I am sure there were times when Chris, my husband, wondered if I would ever come back to him. I was so engrossed in barfing that I had a hard time focusing on other things. Oh, of course, I did the day-to-day things that were memorized, but anything that required some level of creativity was gone. I was dug in. I knew I had to see this book through.
Once I had typed over 100,000 words, I paid the fee to hire Polly as my own consultant, and the process began. The first basic step was for Polly to help me generate an ISBN number, get my business name set up for the publishing company and apply to the Library of Congress for a number, all for a small fee. I also decided to hire a final year Creative Writing student named Chris, to help me organize the words into some kind of format that was cohesive. This was a long process. I started out with one flow and together, we ended up completely changing it into another. We finally decided that the draft was as far as we could take it.
Once that was done Polly sliced my manuscript (yep, that’s what they call those 100,000 words!) into a format where three different editors could give me an estimate on what it would cost to have my work professionally edited. Once everyone had given their input and timing was estimated, we decided on one. His name was James. We arranged to meet, again, at the ever-popular Starbuck’s. At that first meeting, James had already read or at least skimmed my manuscript. He put forth his ideas and interpretations of my work. He had never heard of fragile X syndrome, so I explained what it was and how it affected my sons. I gave him some idea about how I wanted the reader to feel after reading the book. I also had a clear idea of how I wanted the trajectory of the story to flow. We decided to set out to do the hardest work of all…editing. This process would involve James, first, taking the entire 100,000 words and cutting them down to useable, meaningful, flowing stories. Then it was my turn. I had to go through the grueling process of cutting my own work. This was very difficult for me, as well as being very personal. I never wanted to omit one single word or story about my sons. I wanted to keep it all. James reminded me that one of my goals for the hard work was to make the story readable. That’s all I wanted. I didn’t want someone to start reading it, find it difficult, put it down and never get back to it. In the depths of my soul I wanted a person to start it and completely finish. So, I made the sacrifices at the recommendation of James. Polly reassured me all the while that my story would be wonderful and meaningful. I wondered.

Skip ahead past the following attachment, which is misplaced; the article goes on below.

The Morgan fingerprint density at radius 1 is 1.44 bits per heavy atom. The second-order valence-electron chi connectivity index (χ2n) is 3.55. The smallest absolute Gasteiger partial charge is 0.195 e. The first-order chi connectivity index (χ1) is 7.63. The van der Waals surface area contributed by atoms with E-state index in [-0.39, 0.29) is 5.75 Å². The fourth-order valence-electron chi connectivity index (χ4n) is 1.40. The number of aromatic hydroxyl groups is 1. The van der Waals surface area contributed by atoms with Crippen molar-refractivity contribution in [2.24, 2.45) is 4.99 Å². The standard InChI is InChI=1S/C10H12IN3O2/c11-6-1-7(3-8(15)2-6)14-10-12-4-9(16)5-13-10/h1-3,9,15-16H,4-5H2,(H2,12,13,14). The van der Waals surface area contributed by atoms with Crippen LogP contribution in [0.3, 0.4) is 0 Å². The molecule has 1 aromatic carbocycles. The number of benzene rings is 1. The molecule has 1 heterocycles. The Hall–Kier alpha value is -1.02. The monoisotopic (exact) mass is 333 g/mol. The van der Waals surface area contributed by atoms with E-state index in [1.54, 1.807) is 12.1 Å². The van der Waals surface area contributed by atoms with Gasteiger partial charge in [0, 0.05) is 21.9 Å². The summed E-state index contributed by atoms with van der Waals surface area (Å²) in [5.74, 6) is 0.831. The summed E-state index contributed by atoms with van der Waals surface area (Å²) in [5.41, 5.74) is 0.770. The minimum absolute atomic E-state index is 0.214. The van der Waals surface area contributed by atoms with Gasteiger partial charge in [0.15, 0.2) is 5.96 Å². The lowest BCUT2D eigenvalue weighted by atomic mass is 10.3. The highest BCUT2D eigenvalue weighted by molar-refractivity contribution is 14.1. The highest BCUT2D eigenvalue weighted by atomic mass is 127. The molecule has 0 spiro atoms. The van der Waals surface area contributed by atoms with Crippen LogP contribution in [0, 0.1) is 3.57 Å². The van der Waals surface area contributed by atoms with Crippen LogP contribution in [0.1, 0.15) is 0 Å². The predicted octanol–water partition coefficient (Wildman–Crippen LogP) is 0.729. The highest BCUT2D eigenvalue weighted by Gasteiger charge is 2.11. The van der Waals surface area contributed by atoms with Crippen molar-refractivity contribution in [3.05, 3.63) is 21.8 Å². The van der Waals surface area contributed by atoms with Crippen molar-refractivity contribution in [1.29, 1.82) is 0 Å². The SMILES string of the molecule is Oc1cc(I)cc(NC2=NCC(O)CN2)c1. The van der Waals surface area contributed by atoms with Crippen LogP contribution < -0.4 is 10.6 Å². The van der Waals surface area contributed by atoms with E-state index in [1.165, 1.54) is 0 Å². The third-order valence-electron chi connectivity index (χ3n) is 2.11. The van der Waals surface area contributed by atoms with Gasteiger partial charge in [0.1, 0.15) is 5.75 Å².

For 3 more months, the editing process went back and forth and back and forth, each time cutting, revising, changing, tweaking and smoothing. It was harder than I ever imagined. Finally, we agreed that the manuscript was as far as it could go.
I needed more eyes to see it and to justify it for me, so I sent it to my friend, Cara, who, from the standpoint of another Mom with a son with fragile X, could share her own perspective in the process. She was brilliant, and reassured me that the stories that I poured out of my own heart were understandable and clear.
Then, I needed the scientific view so I sent it to my friends and fragile X experts, Tracy and Mouse. They combed through the details and gave me sound advice on the information and facts based on their memory as opposed to my own. This was especially necessary since mine isn’t always so good.